With social issues, such as same-sex marriage, constantly changing, public attitudes towards the death penalty are changing as well. Regardless of their morals, U.S. citizens should view the death penalty from an economic standpoint as well.
A circle of violence
Capital punishment helps further a cycle of violence. Many who stand by the death penalty justify “an eye for an eye.” This idea only helps cycle a larger perspective that violence is justified.
Darryl Stallworth, deputy district attorney in Alameda County, California from 1992 to 2007, once fought to sentence a young man to death, but as he delved further into the case he realized that he was, “witnessing a cycle of violence.” The young boy had a rocky childhood in which his crime resembled traumatic violence he had gone through as a child. Stallworth realized that he couldn’t stand by the death penalty for this boy despite his crimes because it perpetuated a cycle of violence, according to The San Jose Mercury News article, “Death Penalty Perpetuates Vicious Cycle of Violence.”
Killing someone will not help bring a loved one back or make the victim and the perpetrator even. How are those that have implemented capital punishment any better than a murderer? The death penalty justifies killing someone and deems that the only way to properly punish someone is to take away their life. Capital punishment depletes the American justice systems definition of justice and takes their credibility away by perpetuating a cycle of violence which makes killing acceptable.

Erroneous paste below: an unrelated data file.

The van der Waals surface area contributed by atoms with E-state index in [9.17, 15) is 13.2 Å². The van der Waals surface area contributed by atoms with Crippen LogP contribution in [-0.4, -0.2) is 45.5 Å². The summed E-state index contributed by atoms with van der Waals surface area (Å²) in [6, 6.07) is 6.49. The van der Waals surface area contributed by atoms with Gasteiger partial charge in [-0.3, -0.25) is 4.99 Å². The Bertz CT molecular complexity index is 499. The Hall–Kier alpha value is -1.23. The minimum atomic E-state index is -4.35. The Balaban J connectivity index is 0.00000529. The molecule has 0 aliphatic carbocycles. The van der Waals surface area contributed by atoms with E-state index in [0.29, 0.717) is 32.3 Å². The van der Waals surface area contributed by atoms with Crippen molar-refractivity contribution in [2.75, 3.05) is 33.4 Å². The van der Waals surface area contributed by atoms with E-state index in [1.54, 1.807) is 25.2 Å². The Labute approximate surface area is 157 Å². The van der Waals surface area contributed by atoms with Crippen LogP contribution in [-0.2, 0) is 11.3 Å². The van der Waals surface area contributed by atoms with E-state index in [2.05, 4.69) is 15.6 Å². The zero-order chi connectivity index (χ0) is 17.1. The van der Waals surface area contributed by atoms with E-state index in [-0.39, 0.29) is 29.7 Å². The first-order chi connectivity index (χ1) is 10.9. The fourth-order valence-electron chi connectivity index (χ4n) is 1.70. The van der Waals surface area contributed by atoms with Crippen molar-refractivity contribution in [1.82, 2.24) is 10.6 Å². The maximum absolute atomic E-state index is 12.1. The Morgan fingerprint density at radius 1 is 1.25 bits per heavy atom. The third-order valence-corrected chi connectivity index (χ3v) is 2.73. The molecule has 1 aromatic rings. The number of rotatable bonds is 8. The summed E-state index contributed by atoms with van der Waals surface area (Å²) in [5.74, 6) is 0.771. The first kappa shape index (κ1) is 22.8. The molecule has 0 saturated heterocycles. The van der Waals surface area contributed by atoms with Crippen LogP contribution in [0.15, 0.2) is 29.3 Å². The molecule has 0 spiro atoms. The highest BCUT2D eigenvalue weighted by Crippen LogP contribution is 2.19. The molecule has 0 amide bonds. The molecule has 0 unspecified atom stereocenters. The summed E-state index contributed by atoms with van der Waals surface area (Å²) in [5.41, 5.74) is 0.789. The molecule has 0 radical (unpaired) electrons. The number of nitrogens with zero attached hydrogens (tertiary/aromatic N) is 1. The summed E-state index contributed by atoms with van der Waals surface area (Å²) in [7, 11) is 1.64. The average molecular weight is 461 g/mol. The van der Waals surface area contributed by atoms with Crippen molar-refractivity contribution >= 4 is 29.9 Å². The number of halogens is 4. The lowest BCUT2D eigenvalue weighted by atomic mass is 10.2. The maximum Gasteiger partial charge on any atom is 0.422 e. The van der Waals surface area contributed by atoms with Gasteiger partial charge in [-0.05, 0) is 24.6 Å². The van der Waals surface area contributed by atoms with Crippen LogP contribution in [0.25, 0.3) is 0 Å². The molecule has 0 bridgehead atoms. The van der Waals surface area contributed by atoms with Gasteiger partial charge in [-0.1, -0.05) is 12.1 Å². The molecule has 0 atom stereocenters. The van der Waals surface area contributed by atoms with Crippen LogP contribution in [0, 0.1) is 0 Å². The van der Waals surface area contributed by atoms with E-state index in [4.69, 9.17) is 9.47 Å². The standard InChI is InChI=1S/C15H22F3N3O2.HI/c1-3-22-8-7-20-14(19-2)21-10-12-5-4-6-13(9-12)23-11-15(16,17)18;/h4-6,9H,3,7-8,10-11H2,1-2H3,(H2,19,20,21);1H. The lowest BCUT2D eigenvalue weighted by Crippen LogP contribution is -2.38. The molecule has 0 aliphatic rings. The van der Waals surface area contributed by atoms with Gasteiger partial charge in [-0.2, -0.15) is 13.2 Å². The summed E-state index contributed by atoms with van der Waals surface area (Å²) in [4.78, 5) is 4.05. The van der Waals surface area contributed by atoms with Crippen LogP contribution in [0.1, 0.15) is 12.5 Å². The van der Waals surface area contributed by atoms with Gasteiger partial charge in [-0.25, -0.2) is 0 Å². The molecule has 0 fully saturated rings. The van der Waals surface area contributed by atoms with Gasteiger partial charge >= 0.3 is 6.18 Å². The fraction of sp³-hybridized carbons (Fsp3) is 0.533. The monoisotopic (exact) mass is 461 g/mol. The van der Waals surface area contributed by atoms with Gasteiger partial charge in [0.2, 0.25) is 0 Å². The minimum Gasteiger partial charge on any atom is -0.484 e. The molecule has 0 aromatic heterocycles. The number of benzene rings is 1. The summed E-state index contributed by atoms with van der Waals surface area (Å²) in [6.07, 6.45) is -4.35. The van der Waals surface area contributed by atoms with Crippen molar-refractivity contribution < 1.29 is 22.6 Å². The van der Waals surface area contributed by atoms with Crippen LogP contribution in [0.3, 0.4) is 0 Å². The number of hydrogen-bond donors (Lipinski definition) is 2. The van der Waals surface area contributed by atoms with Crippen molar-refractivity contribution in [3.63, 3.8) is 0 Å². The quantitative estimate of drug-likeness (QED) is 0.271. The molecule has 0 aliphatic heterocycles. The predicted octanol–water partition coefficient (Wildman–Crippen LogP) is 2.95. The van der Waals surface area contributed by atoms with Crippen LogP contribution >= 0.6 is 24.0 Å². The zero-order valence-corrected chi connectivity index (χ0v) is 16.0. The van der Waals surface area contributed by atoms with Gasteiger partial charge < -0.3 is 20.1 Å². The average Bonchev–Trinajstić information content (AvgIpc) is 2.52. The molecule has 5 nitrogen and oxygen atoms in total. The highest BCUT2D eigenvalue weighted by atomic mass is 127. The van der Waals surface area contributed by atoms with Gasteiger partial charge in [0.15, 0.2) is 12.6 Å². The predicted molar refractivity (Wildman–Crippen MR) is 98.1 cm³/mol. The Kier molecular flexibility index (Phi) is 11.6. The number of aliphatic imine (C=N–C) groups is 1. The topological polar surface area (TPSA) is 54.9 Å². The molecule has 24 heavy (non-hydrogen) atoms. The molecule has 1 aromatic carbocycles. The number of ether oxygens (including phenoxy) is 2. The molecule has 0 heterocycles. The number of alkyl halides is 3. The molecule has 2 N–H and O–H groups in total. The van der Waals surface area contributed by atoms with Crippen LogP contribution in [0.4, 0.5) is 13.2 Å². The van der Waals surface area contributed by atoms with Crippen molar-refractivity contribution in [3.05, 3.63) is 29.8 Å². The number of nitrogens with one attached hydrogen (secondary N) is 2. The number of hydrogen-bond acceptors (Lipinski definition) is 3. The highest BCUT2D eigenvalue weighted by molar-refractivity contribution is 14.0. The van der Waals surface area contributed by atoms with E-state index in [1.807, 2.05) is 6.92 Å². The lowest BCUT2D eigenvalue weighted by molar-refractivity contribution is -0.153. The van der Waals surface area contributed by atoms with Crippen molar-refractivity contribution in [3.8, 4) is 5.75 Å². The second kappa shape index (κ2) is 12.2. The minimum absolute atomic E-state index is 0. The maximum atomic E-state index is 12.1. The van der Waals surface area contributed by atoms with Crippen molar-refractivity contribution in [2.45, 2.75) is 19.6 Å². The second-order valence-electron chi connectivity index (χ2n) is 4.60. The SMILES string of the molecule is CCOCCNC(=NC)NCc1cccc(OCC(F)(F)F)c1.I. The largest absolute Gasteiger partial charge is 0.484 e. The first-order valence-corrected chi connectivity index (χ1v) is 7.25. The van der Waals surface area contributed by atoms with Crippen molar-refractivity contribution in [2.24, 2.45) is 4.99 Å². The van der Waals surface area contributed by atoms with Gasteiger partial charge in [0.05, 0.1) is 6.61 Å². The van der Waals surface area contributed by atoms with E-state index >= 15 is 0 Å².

Abolishing the death penalty would rid the U.S. of an old-fashioned and backwards practice that is extremely costly, perpetuates a cycle of violence and is ineffective as a deterrent. If we move funds that the death penalty would use in more effective places we may have less crime than the “fear” capital punishment evokes. The U.S. and its citizens should look at more controversial issues from an introspective lens rather than from one seeking justice and revenge.
“An eye for an eye only makes the whole world blind.” Mahatma Gandhi.
Sonia Kumar is a sophomore in apparel textiles and marketing